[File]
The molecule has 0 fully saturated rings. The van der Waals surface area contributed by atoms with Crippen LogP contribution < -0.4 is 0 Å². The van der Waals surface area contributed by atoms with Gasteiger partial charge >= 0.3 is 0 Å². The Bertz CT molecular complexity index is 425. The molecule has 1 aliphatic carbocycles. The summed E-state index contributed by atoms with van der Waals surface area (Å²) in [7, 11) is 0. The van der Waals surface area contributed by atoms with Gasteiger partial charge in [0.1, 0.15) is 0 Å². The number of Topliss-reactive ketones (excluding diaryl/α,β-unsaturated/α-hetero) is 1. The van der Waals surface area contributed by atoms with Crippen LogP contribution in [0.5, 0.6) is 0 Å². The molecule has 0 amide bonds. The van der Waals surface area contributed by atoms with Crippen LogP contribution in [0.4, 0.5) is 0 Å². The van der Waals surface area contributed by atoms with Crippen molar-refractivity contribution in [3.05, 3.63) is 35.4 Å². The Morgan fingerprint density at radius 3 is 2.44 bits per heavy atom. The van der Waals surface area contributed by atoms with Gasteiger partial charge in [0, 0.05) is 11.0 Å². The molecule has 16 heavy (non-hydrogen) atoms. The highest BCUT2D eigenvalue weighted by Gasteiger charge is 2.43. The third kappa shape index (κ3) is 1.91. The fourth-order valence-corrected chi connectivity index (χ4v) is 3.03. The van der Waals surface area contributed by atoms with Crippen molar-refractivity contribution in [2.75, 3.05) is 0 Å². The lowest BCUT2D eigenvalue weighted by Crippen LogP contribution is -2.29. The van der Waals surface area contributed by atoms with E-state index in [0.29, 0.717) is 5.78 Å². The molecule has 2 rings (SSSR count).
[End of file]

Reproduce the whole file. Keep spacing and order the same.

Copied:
The molecule has 0 fully saturated rings. The van der Waals surface area contributed by atoms with Crippen LogP contribution < -0.4 is 0 Å². The van der Waals surface area contributed by atoms with Gasteiger partial charge >= 0.3 is 0 Å². The Bertz CT molecular complexity index is 425. The molecule has 1 aliphatic carbocycles. The summed E-state index contributed by atoms with van der Waals surface area (Å²) in [7, 11) is 0. The van der Waals surface area contributed by atoms with Gasteiger partial charge in [0.1, 0.15) is 0 Å². The number of Topliss-reactive ketones (excluding diaryl/α,β-unsaturated/α-hetero) is 1. The van der Waals surface area contributed by atoms with Crippen LogP contribution in [0.5, 0.6) is 0 Å². The molecule has 0 amide bonds. The van der Waals surface area contributed by atoms with Crippen LogP contribution in [0.4, 0.5) is 0 Å². The van der Waals surface area contributed by atoms with Crippen molar-refractivity contribution in [3.05, 3.63) is 35.4 Å². The Morgan fingerprint density at radius 3 is 2.44 bits per heavy atom. The van der Waals surface area contributed by atoms with Gasteiger partial charge in [0, 0.05) is 11.0 Å². The molecule has 16 heavy (non-hydrogen) atoms. The highest BCUT2D eigenvalue weighted by Gasteiger charge is 2.43. The third kappa shape index (κ3) is 1.91. The fourth-order valence-corrected chi connectivity index (χ4v) is 3.03. The van der Waals surface area contributed by atoms with Crippen molar-refractivity contribution in [2.75, 3.05) is 0 Å². The lowest BCUT2D eigenvalue weighted by Crippen LogP contribution is -2.29. The van der Waals surface area contributed by atoms with E-state index in [0.29, 0.717) is 5.78 Å². The molecule has 2 rings (SSSR count).